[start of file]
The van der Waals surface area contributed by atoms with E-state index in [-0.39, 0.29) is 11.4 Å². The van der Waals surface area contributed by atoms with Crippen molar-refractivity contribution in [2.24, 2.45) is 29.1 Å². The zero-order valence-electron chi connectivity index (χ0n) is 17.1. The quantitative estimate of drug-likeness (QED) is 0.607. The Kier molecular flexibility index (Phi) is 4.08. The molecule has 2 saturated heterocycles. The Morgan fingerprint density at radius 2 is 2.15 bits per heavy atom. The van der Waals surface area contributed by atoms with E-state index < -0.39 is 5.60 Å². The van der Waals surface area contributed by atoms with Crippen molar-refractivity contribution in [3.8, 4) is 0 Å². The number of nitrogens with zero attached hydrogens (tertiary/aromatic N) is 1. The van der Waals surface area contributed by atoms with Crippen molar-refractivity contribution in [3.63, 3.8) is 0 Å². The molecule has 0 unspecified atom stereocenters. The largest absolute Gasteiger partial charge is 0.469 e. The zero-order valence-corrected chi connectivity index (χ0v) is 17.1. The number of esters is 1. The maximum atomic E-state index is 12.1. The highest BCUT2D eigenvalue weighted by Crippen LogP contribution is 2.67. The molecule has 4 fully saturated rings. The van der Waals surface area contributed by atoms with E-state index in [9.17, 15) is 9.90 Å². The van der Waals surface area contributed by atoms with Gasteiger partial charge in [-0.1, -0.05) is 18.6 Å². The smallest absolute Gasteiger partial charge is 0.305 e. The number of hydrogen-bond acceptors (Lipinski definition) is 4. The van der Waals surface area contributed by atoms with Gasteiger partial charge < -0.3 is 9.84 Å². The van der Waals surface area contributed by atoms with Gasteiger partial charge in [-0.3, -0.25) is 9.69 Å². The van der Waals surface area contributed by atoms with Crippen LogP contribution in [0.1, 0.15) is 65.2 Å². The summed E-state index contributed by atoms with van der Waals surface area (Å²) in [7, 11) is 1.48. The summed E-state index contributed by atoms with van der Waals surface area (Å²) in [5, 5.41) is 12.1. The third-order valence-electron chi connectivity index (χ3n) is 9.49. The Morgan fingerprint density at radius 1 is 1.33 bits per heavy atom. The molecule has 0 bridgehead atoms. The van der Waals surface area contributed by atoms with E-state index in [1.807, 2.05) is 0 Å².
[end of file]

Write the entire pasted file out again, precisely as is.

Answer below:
The van der Waals surface area contributed by atoms with E-state index in [-0.39, 0.29) is 11.4 Å². The van der Waals surface area contributed by atoms with Crippen molar-refractivity contribution in [2.24, 2.45) is 29.1 Å². The zero-order valence-electron chi connectivity index (χ0n) is 17.1. The quantitative estimate of drug-likeness (QED) is 0.607. The Kier molecular flexibility index (Phi) is 4.08. The molecule has 2 saturated heterocycles. The Morgan fingerprint density at radius 2 is 2.15 bits per heavy atom. The van der Waals surface area contributed by atoms with E-state index < -0.39 is 5.60 Å². The van der Waals surface area contributed by atoms with Crippen molar-refractivity contribution in [3.8, 4) is 0 Å². The number of nitrogens with zero attached hydrogens (tertiary/aromatic N) is 1. The van der Waals surface area contributed by atoms with Crippen molar-refractivity contribution in [3.63, 3.8) is 0 Å². The molecule has 0 unspecified atom stereocenters. The largest absolute Gasteiger partial charge is 0.469 e. The zero-order valence-corrected chi connectivity index (χ0v) is 17.1. The number of esters is 1. The maximum atomic E-state index is 12.1. The highest BCUT2D eigenvalue weighted by Crippen LogP contribution is 2.67. The molecule has 4 fully saturated rings. The van der Waals surface area contributed by atoms with E-state index in [9.17, 15) is 9.90 Å². The van der Waals surface area contributed by atoms with Gasteiger partial charge in [-0.1, -0.05) is 18.6 Å². The smallest absolute Gasteiger partial charge is 0.305 e. The number of hydrogen-bond acceptors (Lipinski definition) is 4. The van der Waals surface area contributed by atoms with Gasteiger partial charge < -0.3 is 9.84 Å². The van der Waals surface area contributed by atoms with Gasteiger partial charge in [-0.3, -0.25) is 9.69 Å². The van der Waals surface area contributed by atoms with Crippen LogP contribution in [0.1, 0.15) is 65.2 Å². The summed E-state index contributed by atoms with van der Waals surface area (Å²) in [7, 11) is 1.48. The summed E-state index contributed by atoms with van der Waals surface area (Å²) in [5, 5.41) is 12.1. The third-order valence-electron chi connectivity index (χ3n) is 9.49. The Morgan fingerprint density at radius 1 is 1.33 bits per heavy atom. The molecule has 0 bridgehead atoms. The van der Waals surface area contributed by atoms with E-state index in [1.807, 2.05) is 0 Å².